Thursday, August 12, 2010

At Work with Linux: Linux Mint 9 Gnome and KDE

Linux Virtual Machines
RHEL 5 VM running on RHEL 5 host.
One of the nicer features about the office lab is the fact we have a number of still-powerful workstations on which to run various operating systems. We've chosen to run Redhat Enterprise Linux (RHEL) as the primary host operating system on every machine we have, which consists predominantly of Dell Precision 690's outfitted with a single quad-core Xeon (2.4GHz E5345) processor and 32GB system memory.

These are not exactly what you would call "home systems". A current home system might have half the memory these workstations have, although 4GB is still considered the norm. And the Xeon E5354, while somewhat "out of date", can nevertheless support a more-than-decent computational load when called upon.

One of the benefits of all this horsepower coupled with all this memory is the ability to run virtual machines on the workstations. For that, we've chosen to install Oracle/Sun's VirtualBox (currently at version 3.6.8), and using that, I've installed a variety of Linux distributions for testing. In this post I'll be talking about Linux Mint 9, both Gnome-based and KDE-based. But before I mention Mint let me make a few comments about VirtualBox.

VirtualBox is probably the easiest VM manager I've used to date. It has reached a level of commercial polish where it is easy to install, setup, and operate. Although I've used it primarily on Linux, it is also installable on Windows and Apple OS X. I've performed some limited use of VirtualBox on Windows, hosting a Linux distribution for parallel development and testing, and it's equally easy on Windows as on Linux.

Under RHEL 5.5 as the host, everything in VirtualBox works as described, and pretty much out of the box, except USB device sharing. The virtual machines will list every available USB device on the host system, but won't allow you to mount any of them. This in spite of following all the directions in the manual, as well as certain suggestions on the support forums. The workaround for this is to just ignore it, using the shared folders to move files around.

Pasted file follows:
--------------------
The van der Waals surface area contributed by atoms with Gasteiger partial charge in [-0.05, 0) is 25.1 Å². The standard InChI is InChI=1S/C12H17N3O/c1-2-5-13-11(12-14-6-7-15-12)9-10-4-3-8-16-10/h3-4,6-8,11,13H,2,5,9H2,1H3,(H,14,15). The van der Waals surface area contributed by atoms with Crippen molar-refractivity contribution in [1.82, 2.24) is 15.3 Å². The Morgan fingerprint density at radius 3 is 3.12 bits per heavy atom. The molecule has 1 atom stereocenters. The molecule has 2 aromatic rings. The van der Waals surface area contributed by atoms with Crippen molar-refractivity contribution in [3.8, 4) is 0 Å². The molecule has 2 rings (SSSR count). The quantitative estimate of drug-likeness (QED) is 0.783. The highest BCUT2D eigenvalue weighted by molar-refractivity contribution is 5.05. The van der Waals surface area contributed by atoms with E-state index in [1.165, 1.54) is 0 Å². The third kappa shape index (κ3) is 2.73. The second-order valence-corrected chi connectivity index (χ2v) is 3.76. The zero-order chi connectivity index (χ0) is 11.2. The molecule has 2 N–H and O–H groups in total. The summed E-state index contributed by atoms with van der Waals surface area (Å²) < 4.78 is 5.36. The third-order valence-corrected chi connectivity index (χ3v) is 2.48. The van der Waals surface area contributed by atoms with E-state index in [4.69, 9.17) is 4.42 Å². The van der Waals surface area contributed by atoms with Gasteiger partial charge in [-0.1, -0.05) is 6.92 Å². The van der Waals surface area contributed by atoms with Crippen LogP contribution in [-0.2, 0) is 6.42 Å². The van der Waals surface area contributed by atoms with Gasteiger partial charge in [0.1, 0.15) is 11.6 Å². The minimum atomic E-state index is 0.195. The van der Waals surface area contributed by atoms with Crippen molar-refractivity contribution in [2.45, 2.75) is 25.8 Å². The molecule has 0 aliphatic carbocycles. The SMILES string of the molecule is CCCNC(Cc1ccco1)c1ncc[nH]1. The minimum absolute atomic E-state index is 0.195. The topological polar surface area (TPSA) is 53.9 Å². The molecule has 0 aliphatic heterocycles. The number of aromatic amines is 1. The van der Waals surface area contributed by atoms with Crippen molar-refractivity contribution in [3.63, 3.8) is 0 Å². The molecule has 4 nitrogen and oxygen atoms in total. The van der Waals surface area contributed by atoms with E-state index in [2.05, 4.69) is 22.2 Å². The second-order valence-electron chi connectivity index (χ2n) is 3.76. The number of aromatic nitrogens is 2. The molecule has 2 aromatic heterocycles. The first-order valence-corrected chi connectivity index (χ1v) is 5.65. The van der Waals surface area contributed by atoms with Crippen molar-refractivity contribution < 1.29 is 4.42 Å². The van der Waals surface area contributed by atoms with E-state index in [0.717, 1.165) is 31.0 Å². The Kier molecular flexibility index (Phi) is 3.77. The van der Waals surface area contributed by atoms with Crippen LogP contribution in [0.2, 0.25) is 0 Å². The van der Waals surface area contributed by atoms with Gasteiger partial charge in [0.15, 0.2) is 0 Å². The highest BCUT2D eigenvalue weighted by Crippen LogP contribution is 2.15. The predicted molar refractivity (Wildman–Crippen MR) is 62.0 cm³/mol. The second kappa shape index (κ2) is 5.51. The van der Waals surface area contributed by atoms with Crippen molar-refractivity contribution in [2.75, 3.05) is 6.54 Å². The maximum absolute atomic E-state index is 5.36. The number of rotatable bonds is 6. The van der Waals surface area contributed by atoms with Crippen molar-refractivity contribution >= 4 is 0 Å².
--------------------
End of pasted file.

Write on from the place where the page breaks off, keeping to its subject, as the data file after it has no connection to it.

As you can see from the VirtualBox control screen below, I've created a number of virtual machines, running five different distributions: CentOS 5.4, Fedora 13, Mint 9 (KDE 4.4.5 and Gnome 2.30.2), RHEL Workstation 5.5, and Ubuntu 10.04. Many of those distributions are deployed across four separate virtual machines (in this case VM136 to VM139). That's to support various configurations of application software that many be running at any given time.

Linux Mint 9 KDE was actually the second Mint 9 distribution installed; the first was Linux Mint 9 Gnome. This gave me an opportunity to figure out and solve little gotchas with the Gnome version that were applicable to the KDE version.

In both these screen shots, I've brought up the distributions respective file explorers; KDE's Dolphin and Gnomes Nautilus. I bring them up for a reason, looking at VirtualBox's VBOXADDITIONS virtual ISO. And that's to illustrate what I consider a 'bug' in the way CD/DVDs and other mountable devices (such as USB thumb drives) are automatically mounted. You can't just drop them in and expect to have the desktop automatically mount the device and then start Dolphin/Nautilus. You have to deliberately bring up either one on their respective desktop before the device is even mounted (in this case under /media). This can get quite annoying when, especially when you are at a shell prompt on the desktop, you drop in a DVD, and then expect to navigate in the shell to the DVD. No, I have to bring up a graphical file explorer and then select the removable device before it shows up mounted under /media in the shell. This is a definite change from older releases, and not necessarily a change for the better.